In response, the electors disputed the fines to an administrative law judge, stating that the fine is violating the First Amendment and it is unconstitutional. The electors believe that the fine is violating their First Amendment rights because casting a vote is their given choice and it is exercising their freedom of speech and press. They believe voting is a form of speech under the First Amendment and it is their fundamental right entitled to full protection under the United States Constitution. “The electors argued that the constitutional provisions governing presidential elections give entitlement to electors to have the right to vote for whomever they wish regardless of the state’s law. The electors also claimed a First Amendment right to veto the preferences of Washington’s voters. The Washington State Courts responded by rejecting these arguments. The electors precisely asked the Court to rule on First Amendment issues but lacked support in their statements” (Public Citizen 1). “The judge approved the imposition of the fine due to the electors having no authority to rule on constitutional matters upon the judge. The appellants appealed to the Thurston County Superior Court. In response, the court declared the Secretary of State. The appellants proceeded to direct review on appeal to The Washington Supreme Court” (Ballotpedia, 2019).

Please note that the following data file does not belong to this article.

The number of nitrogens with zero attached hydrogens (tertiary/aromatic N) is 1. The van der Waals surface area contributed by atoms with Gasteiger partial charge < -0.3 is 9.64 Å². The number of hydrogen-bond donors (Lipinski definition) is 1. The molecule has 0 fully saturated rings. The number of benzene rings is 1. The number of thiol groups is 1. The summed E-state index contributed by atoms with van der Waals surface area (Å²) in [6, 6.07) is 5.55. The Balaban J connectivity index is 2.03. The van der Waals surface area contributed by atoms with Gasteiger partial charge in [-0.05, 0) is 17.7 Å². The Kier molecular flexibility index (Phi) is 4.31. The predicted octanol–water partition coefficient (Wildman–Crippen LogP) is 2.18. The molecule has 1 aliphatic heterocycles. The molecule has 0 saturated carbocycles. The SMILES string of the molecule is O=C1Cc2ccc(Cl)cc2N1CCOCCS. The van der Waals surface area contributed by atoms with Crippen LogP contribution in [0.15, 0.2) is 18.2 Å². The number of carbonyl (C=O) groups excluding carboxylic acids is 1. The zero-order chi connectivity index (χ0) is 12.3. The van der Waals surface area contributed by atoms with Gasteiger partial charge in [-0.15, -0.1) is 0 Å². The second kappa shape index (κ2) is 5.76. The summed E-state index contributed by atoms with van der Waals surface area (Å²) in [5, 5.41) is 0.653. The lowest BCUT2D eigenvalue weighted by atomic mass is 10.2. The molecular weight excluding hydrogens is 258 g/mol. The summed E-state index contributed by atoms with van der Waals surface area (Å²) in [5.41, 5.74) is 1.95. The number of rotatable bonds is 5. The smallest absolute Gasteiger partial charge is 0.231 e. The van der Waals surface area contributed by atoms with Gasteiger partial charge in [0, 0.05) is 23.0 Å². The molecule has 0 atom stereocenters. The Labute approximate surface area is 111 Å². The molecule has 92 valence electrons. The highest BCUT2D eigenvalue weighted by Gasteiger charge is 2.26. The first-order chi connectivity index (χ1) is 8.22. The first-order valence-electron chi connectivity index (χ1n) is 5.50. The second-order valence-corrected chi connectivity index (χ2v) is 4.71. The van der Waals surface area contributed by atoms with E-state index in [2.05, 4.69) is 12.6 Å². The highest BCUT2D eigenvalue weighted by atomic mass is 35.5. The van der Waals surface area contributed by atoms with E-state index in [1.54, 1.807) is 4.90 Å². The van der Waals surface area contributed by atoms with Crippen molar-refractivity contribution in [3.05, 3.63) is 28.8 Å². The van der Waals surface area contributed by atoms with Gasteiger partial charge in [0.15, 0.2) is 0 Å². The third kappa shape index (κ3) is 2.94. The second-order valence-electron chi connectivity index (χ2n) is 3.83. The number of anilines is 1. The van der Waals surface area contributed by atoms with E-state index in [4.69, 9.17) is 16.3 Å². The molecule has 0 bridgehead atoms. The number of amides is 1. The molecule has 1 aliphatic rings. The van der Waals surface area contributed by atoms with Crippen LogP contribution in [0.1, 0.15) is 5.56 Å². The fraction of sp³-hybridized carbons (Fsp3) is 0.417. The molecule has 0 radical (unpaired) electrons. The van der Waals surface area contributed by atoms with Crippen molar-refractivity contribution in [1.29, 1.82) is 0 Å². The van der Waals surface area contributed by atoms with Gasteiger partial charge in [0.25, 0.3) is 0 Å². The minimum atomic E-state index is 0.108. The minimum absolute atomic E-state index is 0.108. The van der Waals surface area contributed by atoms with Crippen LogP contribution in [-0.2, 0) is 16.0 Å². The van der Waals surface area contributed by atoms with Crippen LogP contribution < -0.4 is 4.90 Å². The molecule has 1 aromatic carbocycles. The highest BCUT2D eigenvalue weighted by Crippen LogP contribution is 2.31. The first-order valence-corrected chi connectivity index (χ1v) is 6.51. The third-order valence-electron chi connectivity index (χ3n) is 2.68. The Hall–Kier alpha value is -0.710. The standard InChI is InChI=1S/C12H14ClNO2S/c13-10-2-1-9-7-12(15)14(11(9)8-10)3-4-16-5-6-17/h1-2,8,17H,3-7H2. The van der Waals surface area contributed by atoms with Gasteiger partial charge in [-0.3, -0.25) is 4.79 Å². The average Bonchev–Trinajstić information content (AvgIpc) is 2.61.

“On May 23, 2019, Washington Supreme Court upheld the ruling of the trial court, stating that the fines were constitutional under Article II, section 1, that the electors were not granted discretion in casting their votes under the Twelfth Amendment nor did the fine impede with a federal function. An elector acts under the authority of the State, meaning that a First Amendment right is not considered violated when a state imposes a fine based on an elector’s violation of their pledge” (Ballotpedia, 2019).  

The case was scheduled to be heard among the United States Supreme Court before the October 2019-2020 term. The oral argument of this case was initially scheduled for April 28th, 2020. On April 3rd, the U.S. Supreme Court announced that the trial would be postponed due to following health guidance in response to the severity of COVID-19.